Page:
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  • Authenticity, Memory, and Materiality: Disgraced Memorials and Issues of Permanence
  • Erika Doss (bio)

What role does authenticity play in the judgment, value, and preservation of visual and material culture? Recent years have seen an uptick in the vandalism and the removal of “disgraced” memorials in the United States, most notably statues and other kinds of public art that some Americans find offensive, oppressive, and inappropriate. These include memorials, murals, and fountains dedicated to the Confederate States of America, Christopher Columbus, Father Junipero Serra, and western frontiersmen. Arguments for retaining and preserving these and other memorials are typically based on claims about their authenticity.

Authenticity in art, the philosopher Denis Dutton explained, rests on assumptions that the object or image under consideration is “real,” “genuine,” and “true,” that it is a sign of undisputed credibility and legitimacy, a paradigm of irreplaceability. Whenever we use the term, however, Dutton advised us to first ask: “Authentic as opposed to what?”1 Authenticity, in other words, is a dynamic concept dependent on multiple cultural, social, economic, and political factors. Authenticity is neither innate nor permanent. Images and objects express and embody the values, beliefs, and norms of their makers and their audiences—and all these ideals are acquired and subject to change.

Notwithstanding the mutability of authenticity, many Americans claim that challenging or removing certain memorials amounts to violating or destroying their inherent legitimacy. In 2018, a year after the white supremacist “Unite the Right” rally in Charlottesville erupted in violence and murder, an NBC poll reported that over 61 percent of southerners “oppose removing Confederate monuments and statues from public spaces.” That number is “even higher in some Deep South states, with 65 percent of Alabamians and Mississippians opposing removal.”2 In fact, southern fiscal support for Confederate monuments and sites has steadily escalated: over the past decade, Alabama’s Confederate Memorial Park, in Chilton County, has been allocated more than $5.6 million [End Page 135] in state funding. Since 2010, Beauvoir, the Jefferson Davis Home and Presidential Library in Biloxi, Mississippi, has received more than $21 million in federal and state funding.3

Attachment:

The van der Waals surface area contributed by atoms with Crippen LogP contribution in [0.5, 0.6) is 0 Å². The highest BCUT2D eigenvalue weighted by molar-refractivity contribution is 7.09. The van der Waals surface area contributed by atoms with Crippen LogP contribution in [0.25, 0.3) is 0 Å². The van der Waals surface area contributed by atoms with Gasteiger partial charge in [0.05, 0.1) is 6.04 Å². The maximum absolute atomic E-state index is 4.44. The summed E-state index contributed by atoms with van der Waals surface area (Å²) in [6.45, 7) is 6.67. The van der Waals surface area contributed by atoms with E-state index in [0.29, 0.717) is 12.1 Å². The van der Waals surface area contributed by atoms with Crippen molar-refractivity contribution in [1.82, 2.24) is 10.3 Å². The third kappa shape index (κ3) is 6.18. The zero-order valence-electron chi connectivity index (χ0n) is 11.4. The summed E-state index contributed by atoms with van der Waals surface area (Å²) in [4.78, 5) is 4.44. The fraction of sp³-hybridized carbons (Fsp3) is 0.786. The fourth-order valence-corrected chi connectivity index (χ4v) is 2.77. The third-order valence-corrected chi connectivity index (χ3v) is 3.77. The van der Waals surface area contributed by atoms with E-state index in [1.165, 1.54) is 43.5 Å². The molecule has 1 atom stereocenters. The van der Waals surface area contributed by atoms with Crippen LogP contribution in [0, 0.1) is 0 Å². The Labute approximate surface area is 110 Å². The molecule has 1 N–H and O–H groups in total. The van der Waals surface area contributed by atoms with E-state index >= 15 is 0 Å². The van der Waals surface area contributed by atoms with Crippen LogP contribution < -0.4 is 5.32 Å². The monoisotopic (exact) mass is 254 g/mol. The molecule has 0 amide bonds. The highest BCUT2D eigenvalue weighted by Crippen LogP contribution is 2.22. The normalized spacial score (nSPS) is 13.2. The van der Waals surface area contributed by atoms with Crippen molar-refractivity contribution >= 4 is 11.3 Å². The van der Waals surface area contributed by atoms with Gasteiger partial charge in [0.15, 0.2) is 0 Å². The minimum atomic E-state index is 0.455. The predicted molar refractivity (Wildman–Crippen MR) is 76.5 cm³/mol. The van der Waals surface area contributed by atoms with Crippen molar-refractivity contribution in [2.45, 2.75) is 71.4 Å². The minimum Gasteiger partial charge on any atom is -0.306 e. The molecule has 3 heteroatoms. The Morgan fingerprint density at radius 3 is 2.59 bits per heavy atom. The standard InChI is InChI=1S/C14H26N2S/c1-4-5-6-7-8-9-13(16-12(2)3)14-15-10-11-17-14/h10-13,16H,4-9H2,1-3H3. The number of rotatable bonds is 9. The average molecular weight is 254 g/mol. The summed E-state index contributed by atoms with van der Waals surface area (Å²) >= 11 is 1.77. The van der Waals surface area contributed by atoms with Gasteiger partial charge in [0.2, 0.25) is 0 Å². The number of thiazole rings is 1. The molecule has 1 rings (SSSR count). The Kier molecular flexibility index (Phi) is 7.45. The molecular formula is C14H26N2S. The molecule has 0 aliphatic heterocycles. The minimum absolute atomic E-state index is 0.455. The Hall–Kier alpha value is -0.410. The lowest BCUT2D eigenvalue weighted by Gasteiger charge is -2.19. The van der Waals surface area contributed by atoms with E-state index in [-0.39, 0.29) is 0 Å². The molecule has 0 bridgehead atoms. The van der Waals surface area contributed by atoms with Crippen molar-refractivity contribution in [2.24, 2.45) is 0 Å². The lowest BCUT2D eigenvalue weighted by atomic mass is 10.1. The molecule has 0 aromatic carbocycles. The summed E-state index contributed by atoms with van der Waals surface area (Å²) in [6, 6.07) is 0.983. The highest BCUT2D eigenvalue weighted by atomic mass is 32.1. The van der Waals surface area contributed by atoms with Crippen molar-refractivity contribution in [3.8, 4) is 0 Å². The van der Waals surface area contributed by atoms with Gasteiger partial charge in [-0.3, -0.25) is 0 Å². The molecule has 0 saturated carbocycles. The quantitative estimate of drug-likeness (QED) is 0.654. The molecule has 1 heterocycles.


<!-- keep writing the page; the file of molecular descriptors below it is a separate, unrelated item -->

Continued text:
No matter how shameful or disgraced, no matter the violence they solicit and produce in their local communities, those who want to retain and preserve Confederate memorials and sites insist on their authenticity, a concept of truthfulness and validity that they attach to their original location and installation. For their supporters, monuments to the Confederacy are viewed as the “real thing,” as authenticating spatial and experiential links to the past. They value them as “teaching tools,” as “great objects for teaching and learning about the South’s dark, complex and troubled past.” By removing them, they argue, “we would be denying ourselves a great opportunity to learn about the South’s past.”4 Framing them as funereal tributes to southern soldiers who died in the Civil War, supporters discount the fact that the vast majority of Confederate memorials originated during Jim Crow, that many more were built during the civil rights era, and that dozens of monuments to the Confederacy have been erected in the past twenty years in states from North Carolina to Arizona. Whether or not they pay tribute to the Confederacy’s dead, all of them were and are intended as intimidating symbols of white supremacy.

Understandings of the presumptive authenticity of Confederate memorials rest on the idea that legitimate visual and material cultures have unique origins, and that they are only or mainly genuine in the places and spaces where they were originally dedicated and installed. Defenders of Confederate memorials, for example, view them as authenticating “heirlooms” of southern history. Their authenticity is deemed far more significant than how they were originally received by different American audiences, or how they are contested today. Their credibility, and irreplaceability, rests on assumptions of their historical validity in the past, their physical occupation in the present, and the overarching assumption that all Americans share, or should share, the same understandings of history. It further stems from assumptions that American history, and history in general, is fixed and permanent: an unchanged narrative of facts and truth.

In their 2017 “American Values” survey, however, researchers with the Public...


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pp. 135-139
Launched on MUSE
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